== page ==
One of the unprecedented numbers of amendments to the Bill in Parliament produced a media and social media storm on its own. This was the consideration of the concept of ‘animal sentience’ as it exists in EU law. Commentators were concerned that the vote against alignment with this was a signal that the UK Parliament was not prepared to recognise the concept at all after March 2019. Ministerial Guidance was issued within days which attempted to refute his position. Michael Gove, Environment Secretary and prominent Euro-sceptic appeared on national radio to emphasise the Government’s commitment to animal welfare and to urge the people to trust the domestic democratic process to surpass the standards that the EU has mandated in this sector.
This paper sets out to consider whether this trust is warranted, specifically in the context of domesticated horses in the UK. It explores the current position and compares it to other jurisdictions, most notably the US, Canada and New Zealand. This is to analyse how willing the UK legislature has been to acknowledge animal sentience to date, as an indicator of future performance outside the constraints of EU law.
Presenter: Laura Donnellan, University of Limerick, Ireland
The Fédération Equestre Internationale speaks for the horse who has no voice and the Court of Arbitration for Sport listened
US Dressage athletes Adrienne Lyle, an Olympic rider, and Kaitlin Blythe were provisionally suspended on 5 April 2017 after their horses tested positive for the banned substance Ractopamine. The horses had been administered a number of dietary supplements, including Soothing Pink, which was marketed as providing relief for horses with gastric upsets. On the list of ingredients, there was no mention of Ractopamine, a beta-adrenoceptor agonist. The two competitors contended that the adverse analytical finding was due to contaminated food or supplements and thus fell within the definition of the specified substance under the FEI’s Equine Anti-Doping and Controlled Medication Regulations (EADCMRs).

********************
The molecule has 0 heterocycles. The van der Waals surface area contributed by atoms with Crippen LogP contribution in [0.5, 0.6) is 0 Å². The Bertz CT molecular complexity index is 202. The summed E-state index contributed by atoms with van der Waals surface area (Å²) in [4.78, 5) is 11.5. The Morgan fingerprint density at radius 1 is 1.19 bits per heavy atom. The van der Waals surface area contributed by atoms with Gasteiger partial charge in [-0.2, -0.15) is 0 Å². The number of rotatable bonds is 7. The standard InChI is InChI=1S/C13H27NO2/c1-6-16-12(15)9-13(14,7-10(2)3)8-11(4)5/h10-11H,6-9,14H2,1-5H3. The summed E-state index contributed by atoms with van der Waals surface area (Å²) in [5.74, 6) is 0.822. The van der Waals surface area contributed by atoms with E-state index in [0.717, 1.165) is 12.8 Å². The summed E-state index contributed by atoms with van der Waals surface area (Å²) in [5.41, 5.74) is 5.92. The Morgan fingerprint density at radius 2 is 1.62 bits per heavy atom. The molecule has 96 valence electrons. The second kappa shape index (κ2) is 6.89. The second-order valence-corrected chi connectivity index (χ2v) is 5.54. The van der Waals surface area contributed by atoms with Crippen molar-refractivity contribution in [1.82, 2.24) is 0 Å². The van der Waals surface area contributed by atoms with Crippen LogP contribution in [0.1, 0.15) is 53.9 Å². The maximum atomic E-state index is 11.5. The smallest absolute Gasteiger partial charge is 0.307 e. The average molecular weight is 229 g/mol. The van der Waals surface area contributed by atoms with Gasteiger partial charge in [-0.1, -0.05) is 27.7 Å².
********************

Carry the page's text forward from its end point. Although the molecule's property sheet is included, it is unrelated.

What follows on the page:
Lyle and Blythe had their provisional suspensions lifted on 28 April 2017; however, the FEI Tribunal upheld the two-month suspension of their horses on the grounds of animal welfare and in order to ensure a level playing field. Both athletes sought an interim decision from the Court of Arbitration for Sport (CAS) to allow their horses to compete at the US Dressage Festival of Champions from 18-21 May 2017. The CAS granted an interim decision setting aside the temporary suspension on 8 May as the two-month suspension would have been in place until 4 June 2017, thus the decision was a matter of urgency.
On 19 March 2018, the Court of Arbitration for Sport (CAS) delivered an arbitral award, which upheld the FEI policy of provisionally suspending horses for two-months on grounds of animal welfare and ensuring a level playing field. The CAS decision has clarified the FEI policy of imposing a two-month provisional suspension on horses. It is a well-thought-out decision that has as its core the welfare and health of horses. While the interim decision to provisionally lift the suspensions seemed to undermine the objectives of the FEI, the CAS Panel took a very serious view of the impact of banned and other substances on the wellbeing of the horse.
Presenter: Sarah Sargent, University of Buckingham
America’s Wild Horses: Cultural Icon or Invader Species?
This paper considers the legal position given to the wild horses of the United States, through federal law. The primary act is the Wild and Free-Roaming Horses and Burros Act of 1971, that sets out the safeguarding of horse and burro populations as a cultural representation of the frontier past of the United States. The 1978 Public Rangelands Improvement Act gave the Bureau of Land Management (BLM) oversight of wild herds through designated Horse Management Areas (HMA).